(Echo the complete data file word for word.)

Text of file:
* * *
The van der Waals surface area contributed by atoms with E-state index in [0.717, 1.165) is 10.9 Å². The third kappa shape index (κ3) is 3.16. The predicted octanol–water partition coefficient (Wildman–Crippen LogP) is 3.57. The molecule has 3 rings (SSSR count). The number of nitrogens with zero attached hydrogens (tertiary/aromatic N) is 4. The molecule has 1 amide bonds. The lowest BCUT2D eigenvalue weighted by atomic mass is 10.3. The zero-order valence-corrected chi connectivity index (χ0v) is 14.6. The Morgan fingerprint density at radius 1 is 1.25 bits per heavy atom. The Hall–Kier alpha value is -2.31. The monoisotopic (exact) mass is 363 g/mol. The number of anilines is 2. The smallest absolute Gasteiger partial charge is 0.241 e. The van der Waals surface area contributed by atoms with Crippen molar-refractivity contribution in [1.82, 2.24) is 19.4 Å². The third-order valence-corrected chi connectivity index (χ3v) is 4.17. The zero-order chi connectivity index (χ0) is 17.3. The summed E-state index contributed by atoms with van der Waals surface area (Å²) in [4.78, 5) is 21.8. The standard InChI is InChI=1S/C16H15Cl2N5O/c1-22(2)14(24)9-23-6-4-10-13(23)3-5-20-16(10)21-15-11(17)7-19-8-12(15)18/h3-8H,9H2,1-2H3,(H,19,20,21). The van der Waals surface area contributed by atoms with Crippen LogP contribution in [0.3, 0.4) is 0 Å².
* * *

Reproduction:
The van der Waals surface area contributed by atoms with E-state index in [0.717, 1.165) is 10.9 Å². The third kappa shape index (κ3) is 3.16. The predicted octanol–water partition coefficient (Wildman–Crippen LogP) is 3.57. The molecule has 3 rings (SSSR count). The number of nitrogens with zero attached hydrogens (tertiary/aromatic N) is 4. The molecule has 1 amide bonds. The lowest BCUT2D eigenvalue weighted by atomic mass is 10.3. The zero-order valence-corrected chi connectivity index (χ0v) is 14.6. The Morgan fingerprint density at radius 1 is 1.25 bits per heavy atom. The Hall–Kier alpha value is -2.31. The monoisotopic (exact) mass is 363 g/mol. The number of anilines is 2. The smallest absolute Gasteiger partial charge is 0.241 e. The van der Waals surface area contributed by atoms with Crippen molar-refractivity contribution in [1.82, 2.24) is 19.4 Å². The third-order valence-corrected chi connectivity index (χ3v) is 4.17. The zero-order chi connectivity index (χ0) is 17.3. The summed E-state index contributed by atoms with van der Waals surface area (Å²) in [4.78, 5) is 21.8. The standard InChI is InChI=1S/C16H15Cl2N5O/c1-22(2)14(24)9-23-6-4-10-13(23)3-5-20-16(10)21-15-11(17)7-19-8-12(15)18/h3-8H,9H2,1-2H3,(H,19,20,21). The van der Waals surface area contributed by atoms with Crippen LogP contribution in [0.3, 0.4) is 0 Å².